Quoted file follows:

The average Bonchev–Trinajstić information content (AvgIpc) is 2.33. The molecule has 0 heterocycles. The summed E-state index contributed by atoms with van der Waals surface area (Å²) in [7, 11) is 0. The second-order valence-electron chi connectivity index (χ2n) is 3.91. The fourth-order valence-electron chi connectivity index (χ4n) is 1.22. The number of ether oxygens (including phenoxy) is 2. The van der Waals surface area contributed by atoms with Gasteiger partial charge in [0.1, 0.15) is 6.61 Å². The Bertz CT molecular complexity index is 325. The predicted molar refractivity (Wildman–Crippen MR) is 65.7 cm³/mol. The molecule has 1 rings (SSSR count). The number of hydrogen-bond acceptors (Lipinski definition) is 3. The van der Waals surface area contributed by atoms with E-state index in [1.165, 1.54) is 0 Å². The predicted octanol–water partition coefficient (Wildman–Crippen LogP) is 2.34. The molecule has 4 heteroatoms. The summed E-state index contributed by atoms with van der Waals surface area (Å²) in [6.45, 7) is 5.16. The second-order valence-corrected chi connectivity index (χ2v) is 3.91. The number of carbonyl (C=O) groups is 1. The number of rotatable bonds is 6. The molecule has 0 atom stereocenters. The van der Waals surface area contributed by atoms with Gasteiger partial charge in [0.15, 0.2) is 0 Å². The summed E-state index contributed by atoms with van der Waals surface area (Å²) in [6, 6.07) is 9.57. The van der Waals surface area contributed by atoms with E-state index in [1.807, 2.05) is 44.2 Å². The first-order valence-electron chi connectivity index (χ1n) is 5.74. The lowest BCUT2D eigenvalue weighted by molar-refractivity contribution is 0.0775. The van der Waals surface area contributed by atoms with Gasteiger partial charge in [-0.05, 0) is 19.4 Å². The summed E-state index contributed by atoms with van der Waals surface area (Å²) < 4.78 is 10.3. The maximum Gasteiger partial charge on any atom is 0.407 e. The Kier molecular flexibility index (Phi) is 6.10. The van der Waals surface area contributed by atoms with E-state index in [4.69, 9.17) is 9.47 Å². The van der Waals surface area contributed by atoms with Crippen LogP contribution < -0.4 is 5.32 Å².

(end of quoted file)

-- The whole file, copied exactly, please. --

The average Bonchev–Trinajstić information content (AvgIpc) is 2.33. The molecule has 0 heterocycles. The summed E-state index contributed by atoms with van der Waals surface area (Å²) in [7, 11) is 0. The second-order valence-electron chi connectivity index (χ2n) is 3.91. The fourth-order valence-electron chi connectivity index (χ4n) is 1.22. The number of ether oxygens (including phenoxy) is 2. The van der Waals surface area contributed by atoms with Gasteiger partial charge in [0.1, 0.15) is 6.61 Å². The Bertz CT molecular complexity index is 325. The predicted molar refractivity (Wildman–Crippen MR) is 65.7 cm³/mol. The molecule has 1 rings (SSSR count). The number of hydrogen-bond acceptors (Lipinski definition) is 3. The van der Waals surface area contributed by atoms with E-state index in [1.165, 1.54) is 0 Å². The predicted octanol–water partition coefficient (Wildman–Crippen LogP) is 2.34. The molecule has 4 heteroatoms. The summed E-state index contributed by atoms with van der Waals surface area (Å²) in [6.45, 7) is 5.16. The second-order valence-corrected chi connectivity index (χ2v) is 3.91. The number of carbonyl (C=O) groups is 1. The number of rotatable bonds is 6. The molecule has 0 atom stereocenters. The van der Waals surface area contributed by atoms with Gasteiger partial charge in [0.15, 0.2) is 0 Å². The summed E-state index contributed by atoms with van der Waals surface area (Å²) in [6, 6.07) is 9.57. The van der Waals surface area contributed by atoms with E-state index in [1.807, 2.05) is 44.2 Å². The first-order valence-electron chi connectivity index (χ1n) is 5.74. The lowest BCUT2D eigenvalue weighted by molar-refractivity contribution is 0.0775. The van der Waals surface area contributed by atoms with Gasteiger partial charge in [-0.05, 0) is 19.4 Å². The summed E-state index contributed by atoms with van der Waals surface area (Å²) < 4.78 is 10.3. The maximum Gasteiger partial charge on any atom is 0.407 e. The Kier molecular flexibility index (Phi) is 6.10. The van der Waals surface area contributed by atoms with E-state index in [4.69, 9.17) is 9.47 Å². The van der Waals surface area contributed by atoms with Crippen LogP contribution < -0.4 is 5.32 Å².